“Cars 3” stars Owen Wilson, Cristela Alonzo, Armie Hammer, Larry the Cable Guy, Bonnie Hunt, Nathan Fillion, and Kerry Washington. Released on June 16, 2017, the film has Lightning McQueen facing his biggest challenge when he gets blindsided by a new generation of high tech racers.
The film is directed by Brian Fee, who is a storyboard artist for Cars. It is the eighteenth feature film in the Pixar library and the third installment in the Cars film series. While Cars wasn’t as beloved as the animated classics that Pixar created, such as Toy Story, Finding Nemo, and Inside Out, it doesn’t change the fact that it gathered an impressive amount of fans, and by fans, I mean a bunch of younger kids who love talking cars. After the success of Cars, Pixar continued the story of Lightning McQueen and his friends in Cars 2 back in 2011. Unfortunately, it failed to gather that same magic that Pixar is known for and became the first Pixar film to receive a “rotten” rating on Rotten Tomatoes. Just goes to show you that not every thing is going to be perfect, especially Pixar, but does that mean that the studio is done with the franchise? Nope. Six years after the release of Cars 2, Pixar is now taking us back to the world of talking cars once again and based on the marketing that we saw, it looks like that it might be the Toy Story 3 of the Cars franchise. Please don’t judge me for saying that. I thought the first Cars movie was a pretty solid animated Pixar film with heartwarming messages and its splendid use of animation, and while Cars 2 was a step down from its predecessor and the other Pixar classics in terms of story, I managed to find some enjoyment in it. Now that we’re on to the third Cars film, does it have enough gas to race past the mistakes that were made in the second film?
Like the first Cars film, this latest sequel places its main focus on Lightning McQueen (Wilson) and his racing career, which is something that was missing in Cars 2. What made this one more interesting is the changes that the sport has went through, such as having the old racers being replaced by a new generation of race cars. With McQueen being the only old racer in the season, he makes it his mission to prove to the world that he’s not through. If you’re expecting it to be the next Pixar classic, do me a huge favor and don’t. Like the last two Cars films, this one’s not as memorable or emotionally powerful as Toy Story or Inside Out, but on the plus side, it’s better than Cars 2. The entire cast did a solid job voicing their respective characters, as well as the new additions, such as Alonzo as Cruz Ramirez, Lightning’s trainer, and Armie Hammer as Jackson Storm, one of the next-gen racers. While the folks from Radiator Springs are back to help Lightning, the film decided to shift its focus on Lightning and the new characters, with the old characters being used as either comic relief or a reminder that they’re in the film. The Pixar crew did a nice job with developing the friendship between Cruz and Lightning as she plays an important role to the story. As for Jackson Storm, he only serves as a typical “racing rival” guy whose only purpose is to win and be a complete jerk to Lightning. Other than that, the new characters are just as likable as the old characters. The film’s story also took inspiration from the events that happened to Doc Hudson, who was voiced by the late Paul Newman in the first film, which I thought was clever because it helps drive the story forward as well as develop McQueen’s character. The animation still remains as Pixar’s main highlight as it wonderfully showcases the character designs, the sceneries, and more importantly, the racing sequences. The story does have a few predictable moments and its usual sports movie cliches that kept it from reaching the same heights as the other Pixar classics, but its well-told themes are enough to keep it from running out of gas.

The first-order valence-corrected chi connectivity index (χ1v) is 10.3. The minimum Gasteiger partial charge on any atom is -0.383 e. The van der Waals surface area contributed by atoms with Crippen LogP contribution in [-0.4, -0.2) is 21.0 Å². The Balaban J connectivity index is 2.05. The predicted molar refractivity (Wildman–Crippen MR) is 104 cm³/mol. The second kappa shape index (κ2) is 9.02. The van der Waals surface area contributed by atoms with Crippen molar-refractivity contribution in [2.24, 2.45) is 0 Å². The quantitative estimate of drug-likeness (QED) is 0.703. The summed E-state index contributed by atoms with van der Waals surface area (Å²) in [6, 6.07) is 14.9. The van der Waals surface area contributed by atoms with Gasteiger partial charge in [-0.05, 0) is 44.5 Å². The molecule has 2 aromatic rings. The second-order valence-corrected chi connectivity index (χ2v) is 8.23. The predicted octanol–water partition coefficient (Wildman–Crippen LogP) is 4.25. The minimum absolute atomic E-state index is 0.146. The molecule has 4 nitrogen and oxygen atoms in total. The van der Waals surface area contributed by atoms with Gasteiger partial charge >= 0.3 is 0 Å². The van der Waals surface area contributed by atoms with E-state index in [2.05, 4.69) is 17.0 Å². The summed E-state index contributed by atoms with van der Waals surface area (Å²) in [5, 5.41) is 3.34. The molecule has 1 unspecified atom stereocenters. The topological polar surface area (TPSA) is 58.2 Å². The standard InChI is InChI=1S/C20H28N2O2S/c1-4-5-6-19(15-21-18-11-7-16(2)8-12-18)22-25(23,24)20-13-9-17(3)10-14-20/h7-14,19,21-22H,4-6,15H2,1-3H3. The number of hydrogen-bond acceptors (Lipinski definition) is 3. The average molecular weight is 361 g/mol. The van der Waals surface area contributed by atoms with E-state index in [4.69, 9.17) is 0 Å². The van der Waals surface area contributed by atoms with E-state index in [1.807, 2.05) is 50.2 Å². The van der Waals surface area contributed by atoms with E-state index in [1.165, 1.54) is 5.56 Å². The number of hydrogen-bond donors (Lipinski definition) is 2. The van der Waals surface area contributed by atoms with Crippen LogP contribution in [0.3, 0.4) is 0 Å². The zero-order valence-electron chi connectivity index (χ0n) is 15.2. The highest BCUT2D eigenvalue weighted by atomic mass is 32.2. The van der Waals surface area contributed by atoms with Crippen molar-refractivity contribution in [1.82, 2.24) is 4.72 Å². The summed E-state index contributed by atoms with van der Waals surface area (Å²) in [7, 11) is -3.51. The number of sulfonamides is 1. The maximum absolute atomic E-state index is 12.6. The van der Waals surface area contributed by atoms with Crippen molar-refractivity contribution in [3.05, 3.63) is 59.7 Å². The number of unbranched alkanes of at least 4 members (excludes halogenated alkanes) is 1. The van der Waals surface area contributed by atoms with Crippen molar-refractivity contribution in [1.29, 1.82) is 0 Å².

Overall, not only is “Cars 3” a solid improvement over the infamous Cars 2, but it is also a well-deserved conclusion to Pixar’s middle-of-the-road trilogy (unless they decided to make Cars 4). With a solid voice cast, great animation, and a heartwarming, yet cliched, story, this talking car threequel might not impress a lot of die-hard Pixar fans, but it sure will impress a lot of younger fans of the franchise as well as their parents. Ka-chow!
PS: Like many other Pixar films, this one has a brand new animated short that’ll play in front of the movie. This one is called “Lou”. It’s about an unseen creature who lives in the lost-and-found box. It was a bit creepy, but it’s a fun short nonetheless.